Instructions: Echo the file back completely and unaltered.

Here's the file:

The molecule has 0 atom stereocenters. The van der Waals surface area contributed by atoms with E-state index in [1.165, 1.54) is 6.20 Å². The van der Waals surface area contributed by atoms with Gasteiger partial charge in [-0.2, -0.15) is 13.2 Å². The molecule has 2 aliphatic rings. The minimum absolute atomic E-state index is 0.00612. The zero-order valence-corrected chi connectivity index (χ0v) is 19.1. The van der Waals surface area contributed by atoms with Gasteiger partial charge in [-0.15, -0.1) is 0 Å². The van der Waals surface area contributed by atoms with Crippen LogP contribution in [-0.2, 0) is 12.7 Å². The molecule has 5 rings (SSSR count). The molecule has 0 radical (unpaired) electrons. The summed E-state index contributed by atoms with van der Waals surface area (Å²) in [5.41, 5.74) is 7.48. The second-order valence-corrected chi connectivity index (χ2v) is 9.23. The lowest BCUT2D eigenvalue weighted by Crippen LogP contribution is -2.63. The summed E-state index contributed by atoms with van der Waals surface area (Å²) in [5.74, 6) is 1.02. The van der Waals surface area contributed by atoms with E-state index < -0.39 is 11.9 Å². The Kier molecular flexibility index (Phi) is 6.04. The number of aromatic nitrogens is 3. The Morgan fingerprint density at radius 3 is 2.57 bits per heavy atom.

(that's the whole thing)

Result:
The molecule has 0 atom stereocenters. The van der Waals surface area contributed by atoms with E-state index in [1.165, 1.54) is 6.20 Å². The van der Waals surface area contributed by atoms with Gasteiger partial charge in [-0.2, -0.15) is 13.2 Å². The molecule has 2 aliphatic rings. The minimum absolute atomic E-state index is 0.00612. The zero-order valence-corrected chi connectivity index (χ0v) is 19.1. The van der Waals surface area contributed by atoms with Gasteiger partial charge in [-0.15, -0.1) is 0 Å². The van der Waals surface area contributed by atoms with Crippen LogP contribution in [-0.2, 0) is 12.7 Å². The molecule has 5 rings (SSSR count). The molecule has 0 radical (unpaired) electrons. The summed E-state index contributed by atoms with van der Waals surface area (Å²) in [5.41, 5.74) is 7.48. The second-order valence-corrected chi connectivity index (χ2v) is 9.23. The lowest BCUT2D eigenvalue weighted by Crippen LogP contribution is -2.63. The summed E-state index contributed by atoms with van der Waals surface area (Å²) in [5.74, 6) is 1.02. The van der Waals surface area contributed by atoms with E-state index < -0.39 is 11.9 Å². The Kier molecular flexibility index (Phi) is 6.04. The number of aromatic nitrogens is 3. The Morgan fingerprint density at radius 3 is 2.57 bits per heavy atom.